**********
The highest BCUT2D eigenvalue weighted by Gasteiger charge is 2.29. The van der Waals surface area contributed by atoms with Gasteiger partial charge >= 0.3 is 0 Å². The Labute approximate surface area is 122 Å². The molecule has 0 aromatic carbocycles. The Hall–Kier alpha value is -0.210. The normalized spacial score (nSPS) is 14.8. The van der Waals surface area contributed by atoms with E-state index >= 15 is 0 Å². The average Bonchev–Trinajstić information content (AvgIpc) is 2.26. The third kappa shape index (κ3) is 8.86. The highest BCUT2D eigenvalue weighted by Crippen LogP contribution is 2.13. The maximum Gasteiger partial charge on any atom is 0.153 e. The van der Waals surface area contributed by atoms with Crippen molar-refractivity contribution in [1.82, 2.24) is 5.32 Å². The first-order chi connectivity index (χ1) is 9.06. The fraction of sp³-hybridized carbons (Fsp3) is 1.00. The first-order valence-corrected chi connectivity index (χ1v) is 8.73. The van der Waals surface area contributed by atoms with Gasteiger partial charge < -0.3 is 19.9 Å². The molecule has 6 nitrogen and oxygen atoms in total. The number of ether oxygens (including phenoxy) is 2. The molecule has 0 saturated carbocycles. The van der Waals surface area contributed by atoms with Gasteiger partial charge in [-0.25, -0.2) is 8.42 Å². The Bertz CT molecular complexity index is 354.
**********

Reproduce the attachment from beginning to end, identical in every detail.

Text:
The highest BCUT2D eigenvalue weighted by Gasteiger charge is 2.29. The van der Waals surface area contributed by atoms with Gasteiger partial charge >= 0.3 is 0 Å². The Labute approximate surface area is 122 Å². The molecule has 0 aromatic carbocycles. The Hall–Kier alpha value is -0.210. The normalized spacial score (nSPS) is 14.8. The van der Waals surface area contributed by atoms with E-state index >= 15 is 0 Å². The average Bonchev–Trinajstić information content (AvgIpc) is 2.26. The third kappa shape index (κ3) is 8.86. The highest BCUT2D eigenvalue weighted by Crippen LogP contribution is 2.13. The maximum Gasteiger partial charge on any atom is 0.153 e. The van der Waals surface area contributed by atoms with Crippen molar-refractivity contribution in [1.82, 2.24) is 5.32 Å². The first-order chi connectivity index (χ1) is 9.06. The fraction of sp³-hybridized carbons (Fsp3) is 1.00. The first-order valence-corrected chi connectivity index (χ1v) is 8.73. The van der Waals surface area contributed by atoms with Gasteiger partial charge < -0.3 is 19.9 Å². The molecule has 6 nitrogen and oxygen atoms in total. The number of ether oxygens (including phenoxy) is 2. The molecule has 0 saturated carbocycles. The van der Waals surface area contributed by atoms with Gasteiger partial charge in [-0.25, -0.2) is 8.42 Å². The Bertz CT molecular complexity index is 354.